Current, future renovation projects look to strengthen the legacy of renowned Columbus author Carson McCullers
May 24, 2023
In an unassuming home on Stark Avenue in Columbus, Georgia, a larger-than-life literary legacy is being preserved. The Smith-McCullers House, known as the childhood home of author Carson McCullers, has since 2003 headquartered Columbus State University’s Carson McCullers Center for Writers and Musicians. And, on April 20, the university celebrated the center’s 20th anniversary with a “Renovation Celebration” spotlighting recent efforts to preserve the author’s home—and her legacy.
As an outreach program of the College of Letters & Sciences, the center takes seriously its role as the caretaker of not just the Smith-McCullers home, but the author’s legacy. Along with preserving McCullers’ contributions to the literary world, the center nurtures and educates the next generation of writers and musicians while fostering literary, musical, artistic and intellectual culture both in the U.S. and globally.
Carson McCullers’ literary legacy
McCullers was born Lula Carson Smith in Columbus, Georgia, on Feb. 19, 1917 (as noted on the pictured historic marker outside the Smith-McCullers House). Most famous for her novels “The Heart is a Lonely Hunter,” “Reflections in a Golden Eye,” “The Member of the Wedding,” “The Ballad of the Sad Cafe,” and “Clock Without Hands,” she was also a playwright and a short story writer.
McCullers adapted "The Member of the Wedding" for the stage, and it opened in January 1950 at Broadway's Empire Theatre, where it ran for 501 performances. It was later made into both a 1952 film and a 1982 television adaptation. "Reflections in a Golden Eye" was adapted for film, directed by John Huston, and starred Marlon Brando and Elizabeth Taylor. The movie released a month after McCullers passing. The next year, "The Heart is a Lonely Hunter" released to the big screen, with Alan Arkin in the lead role.
In addition to her five novels, her small but significant body of work includes two plays, 20 short stories, more than two dozen nonfiction pieces, a book of children’s verse, several poems and an unfinished autobiography. Themes of isolation, loneliness and failures in human communication were as common to her storylines as they were in her life.
Progress on many of those works occurred in Columbus, on Stark Avenue, where McCullers lived from the age of 10 until she graduated from Columbus High School. Although she moved to New York shortly thereafter and traveled as she crafted her most well-known plots and characters.
Because McCullers spent her formative years in Columbus, Dr. Nick Norwood (pictured), a professor of creative writing and director of the Carson McCullers Center for Writers and Musicians, explained that allusions to the Fountain City are found throughout her writings. What may be more overt in her works, however, was how she wove in social issues of the day that have remained timeless since she published her first novel, “The Heart is a Lonely Hunter,” in 1940.
“She was way ahead of the curve, especially in regard to her writings around race, gender, social class, sexual orientation and disability,” he said. “Even today, her work continues to serve as a model for contemporary authors when writing about those issues. Those social issues are as prominent today as they were in her time.”
Character development and empathy are hallmarks of McCullers’ work, Norwood said. He said that Harlem Renaissance writer Richard Wright wrote in one of the first reviews of her novel “The Heart is a Lonely Hunter” that McCullers was the first white Southern writer to write about Black characters with the same empathy she had for her white characters. And so, Norwood noted, she was different even from other major Southern writers of the period like William Faulkner and Flannery O’Connor.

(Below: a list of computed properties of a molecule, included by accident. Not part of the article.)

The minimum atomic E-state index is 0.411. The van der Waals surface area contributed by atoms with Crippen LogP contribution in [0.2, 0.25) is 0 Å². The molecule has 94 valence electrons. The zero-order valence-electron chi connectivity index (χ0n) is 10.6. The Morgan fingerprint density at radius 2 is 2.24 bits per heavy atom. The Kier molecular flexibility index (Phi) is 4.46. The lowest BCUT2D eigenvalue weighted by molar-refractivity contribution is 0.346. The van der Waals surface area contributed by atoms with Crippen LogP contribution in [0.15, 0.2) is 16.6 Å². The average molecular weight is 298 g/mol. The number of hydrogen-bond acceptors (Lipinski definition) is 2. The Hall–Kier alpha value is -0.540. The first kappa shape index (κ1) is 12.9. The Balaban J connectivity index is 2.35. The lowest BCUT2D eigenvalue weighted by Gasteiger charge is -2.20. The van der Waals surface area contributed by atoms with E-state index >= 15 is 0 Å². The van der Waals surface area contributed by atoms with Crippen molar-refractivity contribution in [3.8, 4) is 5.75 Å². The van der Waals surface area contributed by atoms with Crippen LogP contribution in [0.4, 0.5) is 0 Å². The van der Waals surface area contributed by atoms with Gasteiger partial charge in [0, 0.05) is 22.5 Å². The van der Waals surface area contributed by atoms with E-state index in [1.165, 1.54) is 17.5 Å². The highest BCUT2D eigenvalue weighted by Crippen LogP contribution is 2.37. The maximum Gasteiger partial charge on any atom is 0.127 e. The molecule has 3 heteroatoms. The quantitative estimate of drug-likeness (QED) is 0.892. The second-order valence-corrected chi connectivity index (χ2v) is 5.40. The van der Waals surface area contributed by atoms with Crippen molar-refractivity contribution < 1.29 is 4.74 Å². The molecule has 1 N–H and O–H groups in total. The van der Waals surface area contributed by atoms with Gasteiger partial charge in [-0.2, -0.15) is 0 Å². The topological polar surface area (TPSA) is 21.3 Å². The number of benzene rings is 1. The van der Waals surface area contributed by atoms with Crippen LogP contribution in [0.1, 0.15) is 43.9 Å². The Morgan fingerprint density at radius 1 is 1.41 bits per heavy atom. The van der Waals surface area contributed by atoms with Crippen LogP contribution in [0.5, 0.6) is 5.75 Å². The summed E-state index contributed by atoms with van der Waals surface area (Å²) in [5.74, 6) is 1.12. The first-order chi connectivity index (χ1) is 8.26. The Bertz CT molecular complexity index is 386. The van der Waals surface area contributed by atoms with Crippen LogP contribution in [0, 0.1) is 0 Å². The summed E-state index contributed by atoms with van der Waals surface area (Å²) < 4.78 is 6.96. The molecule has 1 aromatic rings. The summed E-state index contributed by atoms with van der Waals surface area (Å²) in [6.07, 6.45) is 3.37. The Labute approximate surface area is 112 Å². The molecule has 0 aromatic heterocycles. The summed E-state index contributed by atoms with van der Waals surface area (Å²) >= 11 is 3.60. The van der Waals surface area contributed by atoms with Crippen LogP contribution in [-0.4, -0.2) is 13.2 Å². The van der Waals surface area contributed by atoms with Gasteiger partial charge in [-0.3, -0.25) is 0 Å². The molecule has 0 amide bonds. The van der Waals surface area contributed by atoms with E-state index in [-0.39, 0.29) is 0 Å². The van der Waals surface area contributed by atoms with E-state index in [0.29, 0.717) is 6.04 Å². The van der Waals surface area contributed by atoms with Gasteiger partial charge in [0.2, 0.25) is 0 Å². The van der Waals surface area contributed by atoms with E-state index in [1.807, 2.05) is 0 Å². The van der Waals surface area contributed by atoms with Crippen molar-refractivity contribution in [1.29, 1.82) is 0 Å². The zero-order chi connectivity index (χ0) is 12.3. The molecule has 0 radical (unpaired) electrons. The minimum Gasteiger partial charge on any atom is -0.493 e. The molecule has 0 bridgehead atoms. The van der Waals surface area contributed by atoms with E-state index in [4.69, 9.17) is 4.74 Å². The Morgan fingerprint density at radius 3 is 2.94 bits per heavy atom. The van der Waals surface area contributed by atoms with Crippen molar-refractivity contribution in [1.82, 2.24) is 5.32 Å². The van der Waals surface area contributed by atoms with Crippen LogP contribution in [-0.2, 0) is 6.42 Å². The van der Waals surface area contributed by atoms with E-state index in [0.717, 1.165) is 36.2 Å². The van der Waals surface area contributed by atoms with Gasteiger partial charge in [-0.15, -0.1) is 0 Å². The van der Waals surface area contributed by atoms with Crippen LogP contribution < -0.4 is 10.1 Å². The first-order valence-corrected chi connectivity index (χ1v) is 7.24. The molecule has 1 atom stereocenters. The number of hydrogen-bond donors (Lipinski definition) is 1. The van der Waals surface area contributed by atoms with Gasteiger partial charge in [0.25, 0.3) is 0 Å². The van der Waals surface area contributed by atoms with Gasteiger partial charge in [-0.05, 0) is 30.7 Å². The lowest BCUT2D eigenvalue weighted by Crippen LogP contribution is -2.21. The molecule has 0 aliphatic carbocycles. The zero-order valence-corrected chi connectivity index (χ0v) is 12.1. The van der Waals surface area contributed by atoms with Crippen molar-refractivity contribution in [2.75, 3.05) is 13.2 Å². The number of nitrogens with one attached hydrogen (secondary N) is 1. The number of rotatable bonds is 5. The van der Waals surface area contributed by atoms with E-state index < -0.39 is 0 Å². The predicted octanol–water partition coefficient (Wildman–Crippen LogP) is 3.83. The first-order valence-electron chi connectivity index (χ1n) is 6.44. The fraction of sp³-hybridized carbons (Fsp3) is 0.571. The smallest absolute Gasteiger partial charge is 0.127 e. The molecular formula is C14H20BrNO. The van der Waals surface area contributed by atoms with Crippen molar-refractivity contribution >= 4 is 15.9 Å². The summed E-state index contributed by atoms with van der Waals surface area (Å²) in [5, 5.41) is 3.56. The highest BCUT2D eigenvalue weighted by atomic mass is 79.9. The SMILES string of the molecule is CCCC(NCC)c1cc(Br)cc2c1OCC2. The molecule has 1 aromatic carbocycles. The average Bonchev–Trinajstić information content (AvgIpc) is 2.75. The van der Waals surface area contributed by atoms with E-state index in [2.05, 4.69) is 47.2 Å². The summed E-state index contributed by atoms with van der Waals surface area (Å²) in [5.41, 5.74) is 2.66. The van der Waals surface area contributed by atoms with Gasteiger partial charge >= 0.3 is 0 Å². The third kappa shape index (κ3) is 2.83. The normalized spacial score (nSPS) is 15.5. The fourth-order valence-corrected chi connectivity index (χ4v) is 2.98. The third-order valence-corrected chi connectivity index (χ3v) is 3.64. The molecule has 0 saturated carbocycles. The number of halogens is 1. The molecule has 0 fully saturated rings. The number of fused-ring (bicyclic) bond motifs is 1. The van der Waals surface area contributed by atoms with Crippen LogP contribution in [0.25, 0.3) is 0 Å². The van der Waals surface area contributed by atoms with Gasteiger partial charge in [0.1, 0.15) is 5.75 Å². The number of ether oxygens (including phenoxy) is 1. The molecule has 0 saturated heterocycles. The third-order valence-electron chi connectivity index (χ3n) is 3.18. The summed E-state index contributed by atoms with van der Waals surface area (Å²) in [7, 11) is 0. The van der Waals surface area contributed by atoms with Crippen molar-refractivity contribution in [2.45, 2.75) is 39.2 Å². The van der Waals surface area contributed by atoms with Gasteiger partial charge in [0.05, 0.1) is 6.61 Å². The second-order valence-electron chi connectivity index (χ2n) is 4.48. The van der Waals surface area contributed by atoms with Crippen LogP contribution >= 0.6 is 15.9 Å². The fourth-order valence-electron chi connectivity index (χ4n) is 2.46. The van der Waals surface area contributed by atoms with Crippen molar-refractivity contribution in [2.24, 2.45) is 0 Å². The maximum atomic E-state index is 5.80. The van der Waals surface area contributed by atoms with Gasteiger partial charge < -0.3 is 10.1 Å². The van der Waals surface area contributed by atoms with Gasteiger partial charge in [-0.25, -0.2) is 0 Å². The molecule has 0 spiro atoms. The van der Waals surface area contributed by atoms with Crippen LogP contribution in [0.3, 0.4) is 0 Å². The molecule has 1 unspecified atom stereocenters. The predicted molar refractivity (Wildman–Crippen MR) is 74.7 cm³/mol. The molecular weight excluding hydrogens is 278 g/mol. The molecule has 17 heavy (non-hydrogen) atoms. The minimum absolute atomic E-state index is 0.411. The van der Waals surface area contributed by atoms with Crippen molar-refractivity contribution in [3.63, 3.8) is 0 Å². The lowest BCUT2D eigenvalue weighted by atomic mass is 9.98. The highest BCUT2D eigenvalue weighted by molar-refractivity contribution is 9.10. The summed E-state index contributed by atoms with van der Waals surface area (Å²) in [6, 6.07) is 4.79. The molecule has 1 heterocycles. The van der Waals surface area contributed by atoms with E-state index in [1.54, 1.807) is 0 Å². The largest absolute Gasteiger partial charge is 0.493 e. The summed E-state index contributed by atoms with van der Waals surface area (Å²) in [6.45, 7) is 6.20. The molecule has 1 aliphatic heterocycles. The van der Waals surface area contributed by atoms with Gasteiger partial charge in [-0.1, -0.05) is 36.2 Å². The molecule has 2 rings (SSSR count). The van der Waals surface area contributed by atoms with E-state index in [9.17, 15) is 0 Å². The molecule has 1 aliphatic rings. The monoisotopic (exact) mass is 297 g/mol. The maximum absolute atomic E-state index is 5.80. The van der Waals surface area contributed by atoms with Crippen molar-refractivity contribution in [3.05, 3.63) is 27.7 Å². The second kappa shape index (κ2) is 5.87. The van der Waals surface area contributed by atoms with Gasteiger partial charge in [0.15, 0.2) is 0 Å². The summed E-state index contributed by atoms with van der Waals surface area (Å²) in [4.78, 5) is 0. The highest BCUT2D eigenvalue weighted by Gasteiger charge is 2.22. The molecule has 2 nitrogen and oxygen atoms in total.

“Her insight into the lives of her characters—both the ordinary and extraordinary—is astonishing,” Norwood, said, “especially considering she published her earliest works in her early 20s.”
Norwood has his own personal connections with McCullers, dating back to his graduate school days at the University of North Texas and with the author as a frequent topic of term papers. His fascination with McCullers extended from there to his eventual role directing the center at Columbus State bearing her name.
“It was just an amazing coincidence, given that she was a writer who already meant a lot to me and that I was coming to a place where we were establishing a center dedicated to the preservation of her legacy,” Norwood recalled of the journey that led him to Columbus State and the center in 2015. “It’s been an incredible opportunity for me to get to do this because Carson McCullers is a writer that I greatly admire.”
McCullers’ life was blighted by a series of cerebral strokes caused by a misdiagnosed and untreated childhood case of rheumatic fever. The first stroke occurred when she was only 24 years old, and within several years, she was completely paralyzed on her left side. McCullers suffered a final stroke in August 1967 and died at age 50 on Sept. 29, 1967. During her lifetime, she was awarded a Guggenheim Fellowship in 1942 and, just weeks before her death, she was named the winner of the 1966 Henry Bellamann Award. She was inducted into the Georgia Women of Achievement Hall of Fame in 1994 and the Georgia Writers Hall of Fame in 2000.
Her life, while cut short by those series of strokes, had—and continues to have—a profound effect on the literary world. And, within those 50 years, Norwood noted, McCullers developed a diverse social circle that read like a “who’s who” of the day. That circle included writers like Truman Capote and Tennessee Williams, who both influenced her writings as she did theirs—as well as the famed actress, model and singer Marilyn Monroe (pictured).
McCullers befriended others during her stays at Yaddo, the 400-acre writers’ colony and artists’ community founded in 1926 in Saratoga Springs, New York, that remains active today. They included British poet W.H. Auden, British composer Benjamin Britten and his personal and professional partner Sir Peter Pears, American burlesque entertainer Gypsy Rose Lee, and American playwright Jane Bowles and her author-husband Paul Bowles.
Preserving the McCullers legacy